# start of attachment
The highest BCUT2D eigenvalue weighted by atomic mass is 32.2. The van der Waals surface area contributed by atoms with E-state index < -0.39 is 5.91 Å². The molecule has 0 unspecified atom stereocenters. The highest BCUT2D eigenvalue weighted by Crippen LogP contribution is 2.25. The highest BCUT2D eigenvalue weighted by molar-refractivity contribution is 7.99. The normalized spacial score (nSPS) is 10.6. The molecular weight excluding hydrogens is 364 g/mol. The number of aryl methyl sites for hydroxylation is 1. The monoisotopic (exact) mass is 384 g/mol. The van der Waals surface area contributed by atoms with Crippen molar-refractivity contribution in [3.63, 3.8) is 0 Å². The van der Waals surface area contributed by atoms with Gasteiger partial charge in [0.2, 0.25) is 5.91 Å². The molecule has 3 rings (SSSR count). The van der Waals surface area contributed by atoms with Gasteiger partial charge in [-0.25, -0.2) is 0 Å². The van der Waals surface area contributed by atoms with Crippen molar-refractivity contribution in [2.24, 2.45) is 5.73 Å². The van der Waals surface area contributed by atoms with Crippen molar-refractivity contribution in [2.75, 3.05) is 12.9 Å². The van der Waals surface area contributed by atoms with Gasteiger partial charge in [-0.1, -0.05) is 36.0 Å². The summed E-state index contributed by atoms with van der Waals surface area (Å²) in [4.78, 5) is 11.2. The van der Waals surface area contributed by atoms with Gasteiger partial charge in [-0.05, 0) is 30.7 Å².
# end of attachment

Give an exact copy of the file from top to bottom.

The highest BCUT2D eigenvalue weighted by atomic mass is 32.2. The van der Waals surface area contributed by atoms with E-state index < -0.39 is 5.91 Å². The molecule has 0 unspecified atom stereocenters. The highest BCUT2D eigenvalue weighted by Crippen LogP contribution is 2.25. The highest BCUT2D eigenvalue weighted by molar-refractivity contribution is 7.99. The normalized spacial score (nSPS) is 10.6. The molecular weight excluding hydrogens is 364 g/mol. The number of aryl methyl sites for hydroxylation is 1. The monoisotopic (exact) mass is 384 g/mol. The van der Waals surface area contributed by atoms with Crippen molar-refractivity contribution in [3.63, 3.8) is 0 Å². The van der Waals surface area contributed by atoms with Gasteiger partial charge in [0.2, 0.25) is 5.91 Å². The molecule has 3 rings (SSSR count). The van der Waals surface area contributed by atoms with Gasteiger partial charge in [-0.25, -0.2) is 0 Å². The van der Waals surface area contributed by atoms with Crippen molar-refractivity contribution in [2.24, 2.45) is 5.73 Å². The van der Waals surface area contributed by atoms with Crippen molar-refractivity contribution in [2.75, 3.05) is 12.9 Å². The van der Waals surface area contributed by atoms with Gasteiger partial charge in [-0.1, -0.05) is 36.0 Å². The summed E-state index contributed by atoms with van der Waals surface area (Å²) in [4.78, 5) is 11.2. The van der Waals surface area contributed by atoms with Gasteiger partial charge in [-0.05, 0) is 30.7 Å².